// In the header file:
// In the cpp:
ToolIdleTimeInfo *toolState = new ToolIdleTimeInfo;
FILE* file = NULL;
if( (file = fopen((LPCSTR)tchFilePath, "r")) != NULL )
if(::fread(toolState, sizeof(ToolIdleTimeInfo), 1, file))
This code has been in our codebase for three months without being noticed. Or, quite clearly, ever tested. The programmer that wrote it established a track record of cluelessness before getting himself fired, and today I decided to proactively code review some of his work. The funny thing about this is that it was the last line that caught my attention, which does nothing--it gets a pointer to the head of the m_vToolIdleTime vector, then throws it away because he doesn't do anything with it. I'm sure he thought he was changing an internal cursor to the vector or something. Normally this would make me ask "why?" but with this programmer I've learned that trying to answer that question just causes me to keen piteously and make sobbing noises.
It wasn't until I went back and examined the loop above that line that I stabbed my brain out.
What this is SUPPOSED to do, is read some data from a file, and create a new ToolIdleTimeInfo structure for each element. We push these into a vector. At some point we go back and calculate average tool utilization, which is a huge metric in the semiconductor industry. (This is a US$1.2M machine. It is understandable if management wants it to actually be in use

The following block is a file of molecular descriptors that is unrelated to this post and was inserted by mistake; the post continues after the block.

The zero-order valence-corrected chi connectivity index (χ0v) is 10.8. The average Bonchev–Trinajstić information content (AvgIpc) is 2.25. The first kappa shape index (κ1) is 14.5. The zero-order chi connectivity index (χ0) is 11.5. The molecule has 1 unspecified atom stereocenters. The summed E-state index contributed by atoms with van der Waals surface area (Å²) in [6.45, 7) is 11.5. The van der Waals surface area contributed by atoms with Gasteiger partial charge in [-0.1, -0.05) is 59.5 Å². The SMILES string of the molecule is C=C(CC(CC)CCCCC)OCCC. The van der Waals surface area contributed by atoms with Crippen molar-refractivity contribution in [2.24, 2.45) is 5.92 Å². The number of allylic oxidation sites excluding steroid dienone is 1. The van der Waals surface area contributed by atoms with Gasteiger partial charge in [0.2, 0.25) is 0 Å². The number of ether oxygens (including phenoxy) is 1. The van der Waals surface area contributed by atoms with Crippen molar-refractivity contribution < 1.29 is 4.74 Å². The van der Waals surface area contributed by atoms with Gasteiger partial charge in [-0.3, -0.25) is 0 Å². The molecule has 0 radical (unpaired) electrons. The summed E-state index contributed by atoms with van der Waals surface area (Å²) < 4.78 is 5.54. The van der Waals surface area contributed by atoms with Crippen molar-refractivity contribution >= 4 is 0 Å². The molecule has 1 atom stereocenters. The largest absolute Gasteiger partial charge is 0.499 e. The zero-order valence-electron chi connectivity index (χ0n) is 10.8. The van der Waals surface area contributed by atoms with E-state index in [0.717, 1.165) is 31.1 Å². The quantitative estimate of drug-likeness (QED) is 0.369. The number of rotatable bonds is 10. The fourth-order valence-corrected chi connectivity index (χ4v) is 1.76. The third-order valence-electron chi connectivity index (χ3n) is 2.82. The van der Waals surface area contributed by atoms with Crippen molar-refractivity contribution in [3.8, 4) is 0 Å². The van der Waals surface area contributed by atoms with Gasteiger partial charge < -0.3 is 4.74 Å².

for 90%+ of its uptime.)
What it actually DOES, however, is:
Create one ToolIdleTimeInfo structure, and get its pointer (which, as you may notice, is never tested to see if new succeeded). Load a record from file, write it to the memory pointed at by our pointer, and push the pointer into our vector. So far, so good. Now, load another record, and write it to the same location in memory
. He failed to get another new pointer. This overwrites the previous record. Now, push the same pointer
into the vector again
End result, if you have n items in the data file, you will have a vector with n copies of the same pointer, all pointing to the piece of memory we started out with and which now contains the last record in the file.
Oh, and another missed test: he never truncates this vector, neither in the load, nor anywhere else at runtime. At runtime, he extends the vector correctly. Which means this program leaks about 100kB/hr. Given that this machine is expected to have uptimes of 2-6 months
, they'd better have half a gigabyte of memory free just for this leaking vector.
Did I mention the customer signed off on this code, and we are now in "maintenance" mode?
This is shipped code.